A Tyrone thriller
By Gerry McGeough
Published by Seesvu Press
This fast-paced thriller is set against the backdrop of the
escalating conflict in the six counties and the two hunger
strikes at the beginning of the 1980s.
Gerry McGeough scores a first in producing a modern story based
on the historic events of that period written from the
perspective of an OC of a local Tyrone IRA ASU.
The beginning of the story finds Tyrone man Turlough Gallagher
and his unit lying behind the bank of a ditch training their
AR-15 semi-automatic rifles on the road. Beside them is a box
linked to a command wire attached to one of four milk churns
packed with home-made explosives in a culvert.
The ambush becomes known as the `Cregoe incident' and triggers a
tense cat and mouse tale of highly motivated volunteers and their
families pitched against the full force of the British army and
As in a well directed film, events pile rapidly on top of one
another, so vivid is McGeough's descriptive power.
He achieves a fine balance between fast moving scenes and gentler
cameos with the women involved.
The occasional philosophical and religious discussion extends the
book's dimensions beyond the intricate story of military
operations and counter intelligence. The long narrative
incorporated into the storyline presenting Ireland's history was
risky but it works.
The reader is gripped by the patriotism, love, espionage and
betrayal, eager to turn the page. Who could not be intrigued by
this charismatic yet ruthless young Irishman, ``consumed by the
belief that for Ireland to fulfill her historic role in human
destiny, the British must be driven from her shores no matter
what the cost''? The cost for him is high.
At the book launch Danny Morrison remarked that readers will be
seeking similarities between the author and Turlough. There are
no similarities. They are identical.
A cracking book, not to be missed.
Everyone's a republican
The Republican Ideal: Current Perspectives
Edited by and with an introduction by Norman Porter
Published by the Blackstaff Press
There is a story that in 1939 Shakespeare's Merchant of Venice
was performed in both Nazi Germany and the beleaguered Jewish
ghetto of Krakow. The Nazi regime believed that the character of
Shylock confirmed their own grotesque prejudices and thus that
Shakespeare was validation of their persecution of the Jews.
Those same persecuted Jews simultaneously believed that the play
was a prime exemplar of the noble Jew, the outsider, victimised
by those around him. Both groups genuinely believed they
understood the play and were conveying its true meaning.
The play does not, of course, simply offer one or other of these
readings (although it could well do both), but the point of the
story is that Shakespeare was and remains utterly ambiguous and,
like the Bible, can be appropriated to underpin whatever agenda
one happens to be pushing.
One could be forgiven, however, for believing that Wolfe Tone was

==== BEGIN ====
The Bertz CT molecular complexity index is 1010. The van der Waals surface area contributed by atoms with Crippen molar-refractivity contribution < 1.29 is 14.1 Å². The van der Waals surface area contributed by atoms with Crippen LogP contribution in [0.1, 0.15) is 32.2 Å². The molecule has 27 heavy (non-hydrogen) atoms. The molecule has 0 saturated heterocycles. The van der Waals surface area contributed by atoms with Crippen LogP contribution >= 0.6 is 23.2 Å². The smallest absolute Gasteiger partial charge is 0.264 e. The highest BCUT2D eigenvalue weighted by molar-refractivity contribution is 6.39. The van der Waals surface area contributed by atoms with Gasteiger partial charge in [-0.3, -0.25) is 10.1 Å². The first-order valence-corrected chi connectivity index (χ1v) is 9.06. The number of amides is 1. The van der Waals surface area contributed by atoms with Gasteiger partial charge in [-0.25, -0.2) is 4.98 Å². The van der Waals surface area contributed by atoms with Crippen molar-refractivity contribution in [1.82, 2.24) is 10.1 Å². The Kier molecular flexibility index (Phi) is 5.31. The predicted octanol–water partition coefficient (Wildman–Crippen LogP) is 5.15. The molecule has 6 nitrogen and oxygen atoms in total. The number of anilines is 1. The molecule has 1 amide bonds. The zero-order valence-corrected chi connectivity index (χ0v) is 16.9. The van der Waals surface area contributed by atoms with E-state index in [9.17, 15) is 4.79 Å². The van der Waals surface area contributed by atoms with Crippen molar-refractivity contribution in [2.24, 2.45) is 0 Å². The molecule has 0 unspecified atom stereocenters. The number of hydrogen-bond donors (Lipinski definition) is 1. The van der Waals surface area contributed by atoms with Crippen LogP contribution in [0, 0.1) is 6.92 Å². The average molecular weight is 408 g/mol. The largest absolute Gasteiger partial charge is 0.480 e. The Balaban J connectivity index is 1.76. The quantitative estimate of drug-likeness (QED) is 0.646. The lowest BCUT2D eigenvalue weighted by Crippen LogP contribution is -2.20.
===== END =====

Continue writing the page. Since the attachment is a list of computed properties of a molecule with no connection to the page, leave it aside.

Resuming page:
singularly unambiguous about his vision and how it was to be
achieved, but this collection of essays suggests that his
writings are almost as open to interpretation as a Shakespearean
Apart from Mitchel McLaughlin, contributions to this debate about
republicanism include Des O'Hagan, Eamon Hanna, David Cook and
Monica McWilliams. All claim that they understand and represent
the true meaning of Wolfe Tone's brand of Republicanism but what
they all, with the exception of McLaughlin and - maybe - Hanna,
overlook or avoid discussing properly, is Rule Number One: in
order to realise a republic one must first remove the monarchy.
There is absolutely no ambiguity whatsoever about this, whether
one looks to America, France or Ireland. To pretend that one can
fully incorporate republican ideals into a society whilst its
inhabitants still labour under the status of subject rather than
citizen is to wilfully misunderstand republicanism's most
Certainly, the vision of many of the contributors is laudable
but, again with the exception of McLaughlin, all propose a form
of `republicanism' which legitimises the British presence in
Ireland and retains our status as subjects, albeit with the civic
rights and responsibilities of citizens.
But whatever one chooses to call this, it is not anything that
Wolfe Tone would have recognised as Republicanism. It's like
writing a recipe for an omelette which doesn't include eggs: you
may end up with something edible, but it sure as hell won't be an
Nevertheless, the book is fascinating and Norman Porter's efforts
to get to grips with republicanism in his reflective introduction
should be congratulated. This seems like a genuine effort to, as
he says himself, open lines of communication which have
previously been closed off. Porter lays bare his own thought
processes in considering the ideology of Irish Republicanism and
concludes that Unionism ``often proceeds to peddle Republicanism's
ultimate distortion; its reduction to a synonym of violent,
sectarian nationalism'', a distortion which Porter himself calls
For all that, there is much to disagree with. Porter's opening
paragraphs goes; ``Republicanism inspires. And it terrifies. Maybe
it no longer does both in most Western societies. But it does in
Northern Ireland where the terrified appear to have little
interest in hearing from the inspired.'' Very cute, no? But, as
Danny Morrison recently observed, in Unionist history the play
always opens with Republican violence. Well, like the Jews in
Krakow, we see the play differently.
Ultimately, not even a liberal Unionist like Porter can bring
himself to fully engage with or admit to the terror which
By Fern Lane